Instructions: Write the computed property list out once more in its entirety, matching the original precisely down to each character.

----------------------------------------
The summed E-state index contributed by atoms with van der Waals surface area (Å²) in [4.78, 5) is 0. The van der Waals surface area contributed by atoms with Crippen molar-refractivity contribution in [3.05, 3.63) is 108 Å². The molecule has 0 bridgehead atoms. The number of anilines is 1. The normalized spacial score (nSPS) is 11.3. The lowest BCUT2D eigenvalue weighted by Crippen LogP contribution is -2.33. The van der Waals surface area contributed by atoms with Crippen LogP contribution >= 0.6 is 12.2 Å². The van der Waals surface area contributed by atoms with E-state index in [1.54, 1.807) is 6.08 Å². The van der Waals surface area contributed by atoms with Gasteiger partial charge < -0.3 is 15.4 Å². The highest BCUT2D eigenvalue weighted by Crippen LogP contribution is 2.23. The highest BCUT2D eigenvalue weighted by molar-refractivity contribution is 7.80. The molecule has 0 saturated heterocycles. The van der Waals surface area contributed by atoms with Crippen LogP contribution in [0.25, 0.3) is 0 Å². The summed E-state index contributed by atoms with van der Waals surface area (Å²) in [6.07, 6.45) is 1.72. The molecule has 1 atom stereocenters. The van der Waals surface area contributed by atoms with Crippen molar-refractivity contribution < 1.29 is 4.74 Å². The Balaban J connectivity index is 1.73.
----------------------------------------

The summed E-state index contributed by atoms with van der Waals surface area (Å²) in [4.78, 5) is 0. The van der Waals surface area contributed by atoms with Crippen molar-refractivity contribution in [3.05, 3.63) is 108 Å². The molecule has 0 bridgehead atoms. The number of anilines is 1. The normalized spacial score (nSPS) is 11.3. The lowest BCUT2D eigenvalue weighted by Crippen LogP contribution is -2.33. The van der Waals surface area contributed by atoms with Crippen LogP contribution >= 0.6 is 12.2 Å². The van der Waals surface area contributed by atoms with E-state index in [1.54, 1.807) is 6.08 Å². The van der Waals surface area contributed by atoms with Gasteiger partial charge < -0.3 is 15.4 Å². The highest BCUT2D eigenvalue weighted by Crippen LogP contribution is 2.23. The highest BCUT2D eigenvalue weighted by molar-refractivity contribution is 7.80. The molecule has 0 saturated heterocycles. The van der Waals surface area contributed by atoms with Crippen LogP contribution in [0.25, 0.3) is 0 Å². The summed E-state index contributed by atoms with van der Waals surface area (Å²) in [6.07, 6.45) is 1.72. The molecule has 1 atom stereocenters. The van der Waals surface area contributed by atoms with Crippen molar-refractivity contribution < 1.29 is 4.74 Å². The Balaban J connectivity index is 1.73.